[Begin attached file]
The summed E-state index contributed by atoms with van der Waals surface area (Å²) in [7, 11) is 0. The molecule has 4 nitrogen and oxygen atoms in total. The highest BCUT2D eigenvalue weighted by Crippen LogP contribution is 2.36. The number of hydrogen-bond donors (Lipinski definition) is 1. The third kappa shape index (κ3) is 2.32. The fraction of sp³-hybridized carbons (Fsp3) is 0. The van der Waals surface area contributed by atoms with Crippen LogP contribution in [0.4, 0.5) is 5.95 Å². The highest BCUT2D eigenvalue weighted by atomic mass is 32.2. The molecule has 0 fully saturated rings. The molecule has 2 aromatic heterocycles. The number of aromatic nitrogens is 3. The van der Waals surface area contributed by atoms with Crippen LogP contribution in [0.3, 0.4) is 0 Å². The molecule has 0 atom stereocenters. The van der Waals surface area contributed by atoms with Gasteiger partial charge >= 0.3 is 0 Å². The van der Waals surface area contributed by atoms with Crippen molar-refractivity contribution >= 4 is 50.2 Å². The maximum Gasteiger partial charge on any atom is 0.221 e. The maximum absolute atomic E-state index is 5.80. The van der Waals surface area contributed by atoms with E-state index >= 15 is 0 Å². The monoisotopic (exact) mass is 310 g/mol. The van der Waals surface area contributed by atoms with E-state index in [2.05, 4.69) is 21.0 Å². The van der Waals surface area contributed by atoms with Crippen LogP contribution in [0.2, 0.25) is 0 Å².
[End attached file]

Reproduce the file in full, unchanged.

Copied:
The summed E-state index contributed by atoms with van der Waals surface area (Å²) in [7, 11) is 0. The molecule has 4 nitrogen and oxygen atoms in total. The highest BCUT2D eigenvalue weighted by Crippen LogP contribution is 2.36. The number of hydrogen-bond donors (Lipinski definition) is 1. The third kappa shape index (κ3) is 2.32. The fraction of sp³-hybridized carbons (Fsp3) is 0. The van der Waals surface area contributed by atoms with Crippen LogP contribution in [0.4, 0.5) is 5.95 Å². The highest BCUT2D eigenvalue weighted by atomic mass is 32.2. The molecule has 0 fully saturated rings. The molecule has 2 aromatic heterocycles. The number of aromatic nitrogens is 3. The van der Waals surface area contributed by atoms with Crippen LogP contribution in [0.3, 0.4) is 0 Å². The molecule has 0 atom stereocenters. The van der Waals surface area contributed by atoms with Gasteiger partial charge >= 0.3 is 0 Å². The van der Waals surface area contributed by atoms with Crippen molar-refractivity contribution >= 4 is 50.2 Å². The maximum Gasteiger partial charge on any atom is 0.221 e. The maximum absolute atomic E-state index is 5.80. The van der Waals surface area contributed by atoms with E-state index >= 15 is 0 Å². The monoisotopic (exact) mass is 310 g/mol. The van der Waals surface area contributed by atoms with E-state index in [2.05, 4.69) is 21.0 Å². The van der Waals surface area contributed by atoms with Crippen LogP contribution in [0.2, 0.25) is 0 Å².